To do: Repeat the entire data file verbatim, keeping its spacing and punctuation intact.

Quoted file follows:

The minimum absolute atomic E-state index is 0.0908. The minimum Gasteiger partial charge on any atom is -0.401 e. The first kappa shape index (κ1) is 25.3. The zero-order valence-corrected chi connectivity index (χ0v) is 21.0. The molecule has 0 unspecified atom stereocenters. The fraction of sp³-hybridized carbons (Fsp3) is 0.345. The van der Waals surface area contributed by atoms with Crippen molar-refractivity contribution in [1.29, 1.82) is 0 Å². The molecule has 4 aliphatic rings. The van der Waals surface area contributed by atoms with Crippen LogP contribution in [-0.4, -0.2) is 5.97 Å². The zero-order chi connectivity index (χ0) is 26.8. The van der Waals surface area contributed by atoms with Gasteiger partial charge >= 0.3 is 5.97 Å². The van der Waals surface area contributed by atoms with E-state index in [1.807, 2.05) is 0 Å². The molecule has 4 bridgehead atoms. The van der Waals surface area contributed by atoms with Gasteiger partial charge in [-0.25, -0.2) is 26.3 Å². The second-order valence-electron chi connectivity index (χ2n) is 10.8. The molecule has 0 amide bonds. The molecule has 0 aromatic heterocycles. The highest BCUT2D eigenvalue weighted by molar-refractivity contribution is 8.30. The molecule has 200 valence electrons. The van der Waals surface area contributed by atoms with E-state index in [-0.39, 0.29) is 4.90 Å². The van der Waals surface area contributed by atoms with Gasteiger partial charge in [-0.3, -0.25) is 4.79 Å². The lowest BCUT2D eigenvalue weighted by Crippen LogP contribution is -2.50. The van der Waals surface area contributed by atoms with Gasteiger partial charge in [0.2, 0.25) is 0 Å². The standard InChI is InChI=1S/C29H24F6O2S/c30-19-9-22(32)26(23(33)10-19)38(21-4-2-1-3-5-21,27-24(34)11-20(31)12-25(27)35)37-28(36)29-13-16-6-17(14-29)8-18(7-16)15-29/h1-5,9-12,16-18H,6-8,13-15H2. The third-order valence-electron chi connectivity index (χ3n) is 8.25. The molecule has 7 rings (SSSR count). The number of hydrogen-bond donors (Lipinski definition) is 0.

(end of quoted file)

The minimum absolute atomic E-state index is 0.0908. The minimum Gasteiger partial charge on any atom is -0.401 e. The first kappa shape index (κ1) is 25.3. The zero-order valence-corrected chi connectivity index (χ0v) is 21.0. The molecule has 0 unspecified atom stereocenters. The fraction of sp³-hybridized carbons (Fsp3) is 0.345. The van der Waals surface area contributed by atoms with Crippen molar-refractivity contribution in [1.29, 1.82) is 0 Å². The molecule has 4 aliphatic rings. The van der Waals surface area contributed by atoms with Crippen LogP contribution in [-0.4, -0.2) is 5.97 Å². The zero-order chi connectivity index (χ0) is 26.8. The van der Waals surface area contributed by atoms with Gasteiger partial charge >= 0.3 is 5.97 Å². The van der Waals surface area contributed by atoms with E-state index in [1.807, 2.05) is 0 Å². The molecule has 4 bridgehead atoms. The van der Waals surface area contributed by atoms with Gasteiger partial charge in [-0.25, -0.2) is 26.3 Å². The second-order valence-electron chi connectivity index (χ2n) is 10.8. The molecule has 0 amide bonds. The molecule has 0 aromatic heterocycles. The highest BCUT2D eigenvalue weighted by molar-refractivity contribution is 8.30. The molecule has 200 valence electrons. The van der Waals surface area contributed by atoms with E-state index in [-0.39, 0.29) is 4.90 Å². The van der Waals surface area contributed by atoms with Gasteiger partial charge in [-0.3, -0.25) is 4.79 Å². The lowest BCUT2D eigenvalue weighted by Crippen LogP contribution is -2.50. The van der Waals surface area contributed by atoms with Gasteiger partial charge in [0.2, 0.25) is 0 Å². The standard InChI is InChI=1S/C29H24F6O2S/c30-19-9-22(32)26(23(33)10-19)38(21-4-2-1-3-5-21,27-24(34)11-20(31)12-25(27)35)37-28(36)29-13-16-6-17(14-29)8-18(7-16)15-29/h1-5,9-12,16-18H,6-8,13-15H2. The third-order valence-electron chi connectivity index (χ3n) is 8.25. The molecule has 7 rings (SSSR count). The number of hydrogen-bond donors (Lipinski definition) is 0.